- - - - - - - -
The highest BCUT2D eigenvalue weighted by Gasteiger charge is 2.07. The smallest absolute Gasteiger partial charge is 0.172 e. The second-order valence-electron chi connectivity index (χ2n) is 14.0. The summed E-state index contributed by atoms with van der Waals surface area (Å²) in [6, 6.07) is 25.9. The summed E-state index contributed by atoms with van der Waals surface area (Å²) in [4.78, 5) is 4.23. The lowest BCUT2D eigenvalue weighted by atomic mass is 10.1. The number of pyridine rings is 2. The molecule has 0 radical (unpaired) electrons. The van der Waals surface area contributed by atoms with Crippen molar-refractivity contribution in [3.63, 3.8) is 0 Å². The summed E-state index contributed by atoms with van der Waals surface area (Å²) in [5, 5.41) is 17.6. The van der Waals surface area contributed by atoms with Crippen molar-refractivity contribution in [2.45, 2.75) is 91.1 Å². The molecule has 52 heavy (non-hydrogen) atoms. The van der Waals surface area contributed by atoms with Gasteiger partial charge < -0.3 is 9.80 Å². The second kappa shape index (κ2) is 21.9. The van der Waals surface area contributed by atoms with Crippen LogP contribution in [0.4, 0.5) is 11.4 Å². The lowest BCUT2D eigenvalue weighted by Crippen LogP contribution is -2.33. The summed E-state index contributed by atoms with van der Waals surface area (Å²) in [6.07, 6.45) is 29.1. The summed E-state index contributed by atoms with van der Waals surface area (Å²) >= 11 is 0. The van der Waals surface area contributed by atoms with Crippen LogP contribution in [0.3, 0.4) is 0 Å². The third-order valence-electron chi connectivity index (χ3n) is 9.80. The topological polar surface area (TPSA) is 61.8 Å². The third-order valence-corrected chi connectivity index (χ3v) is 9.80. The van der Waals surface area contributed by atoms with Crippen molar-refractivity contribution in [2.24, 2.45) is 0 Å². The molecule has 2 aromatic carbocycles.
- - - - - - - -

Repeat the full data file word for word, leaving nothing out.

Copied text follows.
The highest BCUT2D eigenvalue weighted by Gasteiger charge is 2.07. The smallest absolute Gasteiger partial charge is 0.172 e. The second-order valence-electron chi connectivity index (χ2n) is 14.0. The summed E-state index contributed by atoms with van der Waals surface area (Å²) in [6, 6.07) is 25.9. The summed E-state index contributed by atoms with van der Waals surface area (Å²) in [4.78, 5) is 4.23. The lowest BCUT2D eigenvalue weighted by atomic mass is 10.1. The number of pyridine rings is 2. The molecule has 0 radical (unpaired) electrons. The van der Waals surface area contributed by atoms with Crippen molar-refractivity contribution in [3.63, 3.8) is 0 Å². The summed E-state index contributed by atoms with van der Waals surface area (Å²) in [5, 5.41) is 17.6. The van der Waals surface area contributed by atoms with Crippen molar-refractivity contribution in [2.45, 2.75) is 91.1 Å². The molecule has 52 heavy (non-hydrogen) atoms. The van der Waals surface area contributed by atoms with Gasteiger partial charge < -0.3 is 9.80 Å². The second kappa shape index (κ2) is 21.9. The van der Waals surface area contributed by atoms with Crippen LogP contribution in [0.4, 0.5) is 11.4 Å². The lowest BCUT2D eigenvalue weighted by Crippen LogP contribution is -2.33. The summed E-state index contributed by atoms with van der Waals surface area (Å²) in [6.07, 6.45) is 29.1. The summed E-state index contributed by atoms with van der Waals surface area (Å²) >= 11 is 0. The van der Waals surface area contributed by atoms with Crippen LogP contribution in [0.3, 0.4) is 0 Å². The third-order valence-electron chi connectivity index (χ3n) is 9.80. The topological polar surface area (TPSA) is 61.8 Å². The third-order valence-corrected chi connectivity index (χ3v) is 9.80. The van der Waals surface area contributed by atoms with Crippen molar-refractivity contribution in [2.24, 2.45) is 0 Å². The molecule has 2 aromatic carbocycles.